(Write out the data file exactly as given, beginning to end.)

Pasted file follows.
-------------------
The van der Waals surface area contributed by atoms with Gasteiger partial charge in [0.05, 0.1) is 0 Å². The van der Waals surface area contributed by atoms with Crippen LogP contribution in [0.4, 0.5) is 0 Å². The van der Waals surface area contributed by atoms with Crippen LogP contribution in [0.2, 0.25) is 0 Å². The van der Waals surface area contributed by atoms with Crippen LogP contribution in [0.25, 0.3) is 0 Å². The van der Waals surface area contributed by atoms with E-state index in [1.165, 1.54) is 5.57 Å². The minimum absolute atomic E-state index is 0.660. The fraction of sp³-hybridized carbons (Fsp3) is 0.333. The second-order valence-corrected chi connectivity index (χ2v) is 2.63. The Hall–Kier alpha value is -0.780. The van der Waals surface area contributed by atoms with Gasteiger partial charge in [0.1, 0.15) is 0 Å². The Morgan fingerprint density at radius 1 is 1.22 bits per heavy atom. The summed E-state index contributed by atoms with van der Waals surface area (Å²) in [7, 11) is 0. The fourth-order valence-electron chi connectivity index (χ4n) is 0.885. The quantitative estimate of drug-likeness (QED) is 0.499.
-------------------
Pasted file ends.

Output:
The van der Waals surface area contributed by atoms with Gasteiger partial charge in [0.05, 0.1) is 0 Å². The van der Waals surface area contributed by atoms with Crippen LogP contribution in [0.4, 0.5) is 0 Å². The van der Waals surface area contributed by atoms with Crippen LogP contribution in [0.2, 0.25) is 0 Å². The van der Waals surface area contributed by atoms with Crippen LogP contribution in [0.25, 0.3) is 0 Å². The van der Waals surface area contributed by atoms with E-state index in [1.165, 1.54) is 5.57 Å². The minimum absolute atomic E-state index is 0.660. The fraction of sp³-hybridized carbons (Fsp3) is 0.333. The second-order valence-corrected chi connectivity index (χ2v) is 2.63. The Hall–Kier alpha value is -0.780. The van der Waals surface area contributed by atoms with Gasteiger partial charge in [0.1, 0.15) is 0 Å². The Morgan fingerprint density at radius 1 is 1.22 bits per heavy atom. The summed E-state index contributed by atoms with van der Waals surface area (Å²) in [7, 11) is 0. The fourth-order valence-electron chi connectivity index (χ4n) is 0.885. The quantitative estimate of drug-likeness (QED) is 0.499.